As for substrate, small-grain gravel, pea gravel, sand or a plant enriched substrate are your choices. Some fish have preferences--Corydoras and loaches do not do as well with pea gravel for instance. Sharp edges should always be avoided. And in most cases you want an inert substrate; some gravels and sands can increase hardness and pH which may or may not be suitable depending upon your source water and the intended fish.

I've been very general, but once we know the answers to the above, we can be more specific.

Byron.
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Old 04-13-2011, 01:17 PM   #3
 
Byron,

Thanks for all your support and the welcome!!!

We do NOT have live plants...tried it in our smaller tank and they weren't doing well, even with the plant-food stuff...

We do use tap water, and condition it. I have a super tested kit that I have been using on the small tank that tests ph, ammonia, nitrate and nitrites. I have had our tap water tested, and it is soft. The ph usually runs between 7.6 and 8.0. We were ordering a marine land penguin 350 (for 60 gallons) but after reading you need a stronger filter for sand, we canceled the order. So we have yet to get a filter.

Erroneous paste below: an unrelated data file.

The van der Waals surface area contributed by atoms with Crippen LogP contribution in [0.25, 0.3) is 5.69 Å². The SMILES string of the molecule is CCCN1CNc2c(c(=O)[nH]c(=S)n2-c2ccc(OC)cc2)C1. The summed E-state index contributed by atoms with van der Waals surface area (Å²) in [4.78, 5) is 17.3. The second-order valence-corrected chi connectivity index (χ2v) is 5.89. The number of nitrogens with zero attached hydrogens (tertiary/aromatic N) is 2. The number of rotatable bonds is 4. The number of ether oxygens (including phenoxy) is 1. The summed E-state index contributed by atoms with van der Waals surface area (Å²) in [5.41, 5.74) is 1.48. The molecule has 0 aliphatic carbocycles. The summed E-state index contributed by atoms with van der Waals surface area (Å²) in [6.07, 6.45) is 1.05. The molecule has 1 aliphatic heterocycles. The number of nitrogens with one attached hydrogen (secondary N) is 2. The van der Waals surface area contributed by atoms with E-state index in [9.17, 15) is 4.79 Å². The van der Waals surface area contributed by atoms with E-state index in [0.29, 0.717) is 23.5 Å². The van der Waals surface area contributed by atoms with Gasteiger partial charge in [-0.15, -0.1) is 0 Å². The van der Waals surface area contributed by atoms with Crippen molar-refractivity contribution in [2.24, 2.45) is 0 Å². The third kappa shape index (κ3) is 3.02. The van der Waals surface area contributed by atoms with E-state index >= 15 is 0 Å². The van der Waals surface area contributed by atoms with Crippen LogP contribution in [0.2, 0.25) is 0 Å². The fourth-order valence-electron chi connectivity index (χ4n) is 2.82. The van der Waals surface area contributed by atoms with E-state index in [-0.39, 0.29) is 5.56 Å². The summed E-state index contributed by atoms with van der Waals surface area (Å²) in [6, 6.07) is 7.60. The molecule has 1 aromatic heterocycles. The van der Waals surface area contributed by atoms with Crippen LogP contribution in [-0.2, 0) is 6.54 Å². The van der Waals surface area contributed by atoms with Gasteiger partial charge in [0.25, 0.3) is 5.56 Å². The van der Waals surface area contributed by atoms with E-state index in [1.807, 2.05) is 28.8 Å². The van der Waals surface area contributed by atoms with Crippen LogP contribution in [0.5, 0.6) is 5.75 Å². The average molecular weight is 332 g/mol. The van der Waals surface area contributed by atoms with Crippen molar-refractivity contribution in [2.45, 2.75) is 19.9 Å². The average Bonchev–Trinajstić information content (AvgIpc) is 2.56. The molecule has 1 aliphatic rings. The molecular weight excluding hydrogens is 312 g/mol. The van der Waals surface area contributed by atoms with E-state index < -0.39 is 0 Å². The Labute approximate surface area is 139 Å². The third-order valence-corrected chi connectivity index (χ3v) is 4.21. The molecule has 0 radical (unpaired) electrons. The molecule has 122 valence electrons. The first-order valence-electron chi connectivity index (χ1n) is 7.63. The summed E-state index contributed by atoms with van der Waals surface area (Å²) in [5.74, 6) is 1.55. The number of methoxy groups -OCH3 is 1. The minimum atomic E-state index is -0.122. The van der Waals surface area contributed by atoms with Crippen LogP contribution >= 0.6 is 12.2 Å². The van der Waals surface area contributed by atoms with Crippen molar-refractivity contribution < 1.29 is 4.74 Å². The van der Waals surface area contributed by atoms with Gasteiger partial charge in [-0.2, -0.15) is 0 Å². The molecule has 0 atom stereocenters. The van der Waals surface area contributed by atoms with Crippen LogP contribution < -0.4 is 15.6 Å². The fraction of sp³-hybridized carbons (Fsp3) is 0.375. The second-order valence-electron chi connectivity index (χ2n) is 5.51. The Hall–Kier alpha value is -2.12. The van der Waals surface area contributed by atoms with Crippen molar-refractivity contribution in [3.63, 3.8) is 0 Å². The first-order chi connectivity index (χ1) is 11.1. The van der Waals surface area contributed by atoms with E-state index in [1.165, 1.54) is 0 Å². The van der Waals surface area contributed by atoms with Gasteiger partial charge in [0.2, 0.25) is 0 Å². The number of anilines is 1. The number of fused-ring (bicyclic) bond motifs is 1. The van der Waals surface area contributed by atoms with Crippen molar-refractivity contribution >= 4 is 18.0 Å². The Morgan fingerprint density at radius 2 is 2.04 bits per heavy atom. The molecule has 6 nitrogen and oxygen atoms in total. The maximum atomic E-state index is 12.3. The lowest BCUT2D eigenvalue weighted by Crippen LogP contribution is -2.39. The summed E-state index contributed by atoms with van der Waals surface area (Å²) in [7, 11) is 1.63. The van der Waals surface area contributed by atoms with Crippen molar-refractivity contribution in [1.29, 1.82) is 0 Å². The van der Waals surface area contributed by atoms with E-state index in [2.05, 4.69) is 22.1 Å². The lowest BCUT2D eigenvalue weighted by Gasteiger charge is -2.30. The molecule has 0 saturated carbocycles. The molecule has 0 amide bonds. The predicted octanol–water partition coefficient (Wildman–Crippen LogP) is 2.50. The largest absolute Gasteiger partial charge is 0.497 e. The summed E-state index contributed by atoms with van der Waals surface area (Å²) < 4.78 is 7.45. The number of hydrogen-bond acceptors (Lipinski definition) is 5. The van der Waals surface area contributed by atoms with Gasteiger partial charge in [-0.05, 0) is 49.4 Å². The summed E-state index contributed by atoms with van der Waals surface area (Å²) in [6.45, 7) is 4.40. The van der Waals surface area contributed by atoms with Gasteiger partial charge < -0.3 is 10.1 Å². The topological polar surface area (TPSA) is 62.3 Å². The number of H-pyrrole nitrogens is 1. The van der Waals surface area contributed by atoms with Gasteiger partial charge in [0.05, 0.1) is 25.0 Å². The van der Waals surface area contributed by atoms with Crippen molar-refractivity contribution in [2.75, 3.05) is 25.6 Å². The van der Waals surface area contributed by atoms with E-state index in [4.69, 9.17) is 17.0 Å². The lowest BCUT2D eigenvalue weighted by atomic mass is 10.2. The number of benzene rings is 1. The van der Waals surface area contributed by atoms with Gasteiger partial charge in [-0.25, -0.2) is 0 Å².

This tank is not yet set up, right now its empty and the fishies are in a 10 gallon.
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Old 04-13-2011, 01:23 PM   #4
 
Sand, filter and fish, ... oh my.

sand/gravel: I'd suggest gravel rather than sand for your substrate. As for gravel, medium to small size and only an inch or two deep. I have two bags in my 60g.

filter: Well, I just recently got the 60g and chose a HOB (hang on back) AquaClear 70 and it's working very well. In a hindsight do over, I might easily choose a canister filter - I quite like the Fluval 305.

I can't speak to fish selection as there are just so many variables as Byron pointed out. I think it's something you really need to invest time in to get up on the learning curve. Some if it is water/environment, personal choice, communitry vs. species specific - many, many things.